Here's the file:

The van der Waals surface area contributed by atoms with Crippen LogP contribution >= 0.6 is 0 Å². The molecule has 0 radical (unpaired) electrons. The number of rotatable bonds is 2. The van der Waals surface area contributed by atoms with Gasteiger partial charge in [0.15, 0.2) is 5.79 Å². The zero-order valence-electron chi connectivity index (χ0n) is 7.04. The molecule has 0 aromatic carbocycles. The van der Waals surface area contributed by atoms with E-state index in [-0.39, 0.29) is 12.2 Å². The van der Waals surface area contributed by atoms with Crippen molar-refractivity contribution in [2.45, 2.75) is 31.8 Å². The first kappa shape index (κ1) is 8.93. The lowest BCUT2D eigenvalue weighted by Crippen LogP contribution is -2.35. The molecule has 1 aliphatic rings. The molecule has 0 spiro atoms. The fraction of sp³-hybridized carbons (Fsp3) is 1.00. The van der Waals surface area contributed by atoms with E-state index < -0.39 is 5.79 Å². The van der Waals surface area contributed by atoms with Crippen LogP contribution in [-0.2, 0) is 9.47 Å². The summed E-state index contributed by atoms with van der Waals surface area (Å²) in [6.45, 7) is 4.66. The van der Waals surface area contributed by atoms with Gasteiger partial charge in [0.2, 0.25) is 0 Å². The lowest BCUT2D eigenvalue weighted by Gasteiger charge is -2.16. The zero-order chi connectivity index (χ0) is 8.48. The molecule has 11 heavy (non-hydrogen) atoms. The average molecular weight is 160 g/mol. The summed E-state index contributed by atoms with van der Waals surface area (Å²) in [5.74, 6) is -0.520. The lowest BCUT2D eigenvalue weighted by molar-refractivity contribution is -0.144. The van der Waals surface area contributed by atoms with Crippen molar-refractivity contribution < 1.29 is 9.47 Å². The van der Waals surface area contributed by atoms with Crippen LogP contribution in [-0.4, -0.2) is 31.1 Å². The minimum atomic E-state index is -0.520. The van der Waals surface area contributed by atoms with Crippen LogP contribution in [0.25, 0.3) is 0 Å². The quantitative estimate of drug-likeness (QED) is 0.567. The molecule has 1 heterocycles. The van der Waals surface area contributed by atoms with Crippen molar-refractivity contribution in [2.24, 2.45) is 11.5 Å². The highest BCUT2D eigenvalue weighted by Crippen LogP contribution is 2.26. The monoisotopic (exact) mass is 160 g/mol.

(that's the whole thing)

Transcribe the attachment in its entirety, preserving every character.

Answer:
The van der Waals surface area contributed by atoms with Crippen LogP contribution >= 0.6 is 0 Å². The molecule has 0 radical (unpaired) electrons. The number of rotatable bonds is 2. The van der Waals surface area contributed by atoms with Gasteiger partial charge in [0.15, 0.2) is 5.79 Å². The zero-order valence-electron chi connectivity index (χ0n) is 7.04. The molecule has 0 aromatic carbocycles. The van der Waals surface area contributed by atoms with E-state index in [-0.39, 0.29) is 12.2 Å². The van der Waals surface area contributed by atoms with Crippen molar-refractivity contribution in [2.45, 2.75) is 31.8 Å². The first kappa shape index (κ1) is 8.93. The lowest BCUT2D eigenvalue weighted by Crippen LogP contribution is -2.35. The molecule has 1 aliphatic rings. The molecule has 0 spiro atoms. The fraction of sp³-hybridized carbons (Fsp3) is 1.00. The van der Waals surface area contributed by atoms with E-state index < -0.39 is 5.79 Å². The van der Waals surface area contributed by atoms with Crippen LogP contribution in [-0.2, 0) is 9.47 Å². The summed E-state index contributed by atoms with van der Waals surface area (Å²) in [6.45, 7) is 4.66. The van der Waals surface area contributed by atoms with Gasteiger partial charge in [0.2, 0.25) is 0 Å². The lowest BCUT2D eigenvalue weighted by Gasteiger charge is -2.16. The zero-order chi connectivity index (χ0) is 8.48. The molecule has 11 heavy (non-hydrogen) atoms. The average molecular weight is 160 g/mol. The summed E-state index contributed by atoms with van der Waals surface area (Å²) in [5.74, 6) is -0.520. The lowest BCUT2D eigenvalue weighted by molar-refractivity contribution is -0.144. The van der Waals surface area contributed by atoms with Crippen molar-refractivity contribution < 1.29 is 9.47 Å². The van der Waals surface area contributed by atoms with Crippen LogP contribution in [-0.4, -0.2) is 31.1 Å². The minimum atomic E-state index is -0.520. The van der Waals surface area contributed by atoms with Crippen LogP contribution in [0.25, 0.3) is 0 Å². The quantitative estimate of drug-likeness (QED) is 0.567. The molecule has 1 heterocycles. The van der Waals surface area contributed by atoms with Crippen molar-refractivity contribution in [2.24, 2.45) is 11.5 Å². The highest BCUT2D eigenvalue weighted by Crippen LogP contribution is 2.26. The monoisotopic (exact) mass is 160 g/mol.